The International Ice Hockey Federation is investigating Hockey Canada’s handling of what the IIHF calls “deeply troubling” allegations of sexual assault against players, including some on the 2018 World Juniors championship team.
The Zurich, Switzerland-based world governing body for ice hockey said it wants more information amid a continued storm of criticism and condemnation that has rocked Hockey Canada to its core.
Confirmation of the probe, first reported on by The Athletic on Saturday, comes just one week before the launch of the IIHF’s 2022 World Juniors championship, which has struggled to fill seats for the games taking place in Edmonton, Alta., amid the outcry from sponsors, politicians and parents.
“The IIHF was informed by Hockey Canada about this settlement in May 2022 and has launched an inquiry to obtain additional information concerning the cases and Hockey Canada’s actions taken to address them,” a spokesperson for the IIHF said in an email to Global News.
“These are deeply troubling incidents that the IIHF takes extremely seriously,” the organization added.
“The IIHF will continue to monitor Hockey Canada’s actions, including the reopened investigations, to ensure that it is acting in accordance with the IIHF Abuse and Harassment Code. The IIHF will take all appropriate steps in line with the IIHF Abuse and Harassment Code when and if necessary.”
The IIHF Abuse and Harassment Code states that the standard of proof in probes into potential violations of that code weigh the balance of probabilities, which is the legal standard used in civil cases under Canadian law.
That standard is different than the evidentiary threshold in Canadian criminal trials, which tests whether allegations can be proven beyond a reasonable doubt.
If the IIHF determines a violation has taken place, its disciplinary board can lay any of the sanctions outlined in its disciplinary code against either an individual player or the member national association, of which Hockey Canada is one.
Those sanctions options include a warning, a reprimand, a fine, suspension from a specified number of games or for a specified period of time, annulment of game results, declaration of a game forfeit, deduction of the number of points awarded, disqualification from a competition in progress and/or exclusion from future competitions, prohibition of registering new players in IIHF Competitions; and withdrawal of title or award.”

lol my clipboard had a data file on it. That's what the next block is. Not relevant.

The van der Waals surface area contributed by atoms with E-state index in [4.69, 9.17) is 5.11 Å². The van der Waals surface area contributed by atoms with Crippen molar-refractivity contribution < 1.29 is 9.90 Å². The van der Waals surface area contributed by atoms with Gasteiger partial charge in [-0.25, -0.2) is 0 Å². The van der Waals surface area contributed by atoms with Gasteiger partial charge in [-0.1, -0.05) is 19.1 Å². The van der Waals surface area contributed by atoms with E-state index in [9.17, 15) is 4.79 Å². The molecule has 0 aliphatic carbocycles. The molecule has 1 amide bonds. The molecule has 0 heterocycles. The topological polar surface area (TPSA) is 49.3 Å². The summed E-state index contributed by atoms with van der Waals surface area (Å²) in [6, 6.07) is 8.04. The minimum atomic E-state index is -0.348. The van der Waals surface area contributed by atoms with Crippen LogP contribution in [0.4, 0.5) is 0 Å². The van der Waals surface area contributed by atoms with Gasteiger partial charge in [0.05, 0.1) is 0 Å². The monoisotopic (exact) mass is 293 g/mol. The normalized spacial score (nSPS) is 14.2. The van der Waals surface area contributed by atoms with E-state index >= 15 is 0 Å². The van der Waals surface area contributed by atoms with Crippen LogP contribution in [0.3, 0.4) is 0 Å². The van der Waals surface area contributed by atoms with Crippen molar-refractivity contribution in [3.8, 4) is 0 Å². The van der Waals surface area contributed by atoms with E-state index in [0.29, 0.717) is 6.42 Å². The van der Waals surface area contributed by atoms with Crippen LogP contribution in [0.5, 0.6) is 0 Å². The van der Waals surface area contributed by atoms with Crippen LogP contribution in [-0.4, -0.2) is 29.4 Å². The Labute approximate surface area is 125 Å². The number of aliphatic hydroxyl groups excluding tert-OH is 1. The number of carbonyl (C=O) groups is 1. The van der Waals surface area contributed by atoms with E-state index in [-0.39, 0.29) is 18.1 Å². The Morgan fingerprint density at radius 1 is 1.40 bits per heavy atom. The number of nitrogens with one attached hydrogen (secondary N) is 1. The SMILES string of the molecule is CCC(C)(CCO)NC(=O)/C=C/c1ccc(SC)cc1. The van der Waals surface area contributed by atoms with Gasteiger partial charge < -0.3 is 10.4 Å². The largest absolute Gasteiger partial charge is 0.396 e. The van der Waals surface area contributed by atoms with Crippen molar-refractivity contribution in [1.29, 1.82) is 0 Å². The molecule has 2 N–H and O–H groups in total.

Canadian police are investigating allegations of sexual assault made against players from two World Junior championship teams: those in 2003 and 2018.
The former is alleged to have taken place in Halifax, N.S., and the latter in London, Ont.
A 2018 investigation by London police did not result in any charges, but has since been reopened. After the original investigation ended, the woman at the heart of the allegations filed a civil lawsuit and Hockey Canada settled that earlier this year.
There is a non-disclosure agreement in place in that settlement, Sports Minister Pascale St-Onge has said.
The National Hockey League is probing the 2018 allegation as well, and Hockey Canada has reopened a commissioned external probe by law firm Henein Hutchison into the 2018 allegations, which include eight players including members of its World Junior team that year.
One player from the 2018 World Juniors team, Victor Mete, recently took to Twitter to call the allegations “appalling,” adding he was not involved. Since the eight alleged perpetrators haven’t been identified, he wrote, “the incident has left an unfortunate cloud over every player who was on the Canadian team.”
Global News reached out to the agents for all players who were on the roster at the time of the alleged incident. Several players have since released public statements denying their involvement.
Read the full list of responses from the team in this post on globalnews.ca.
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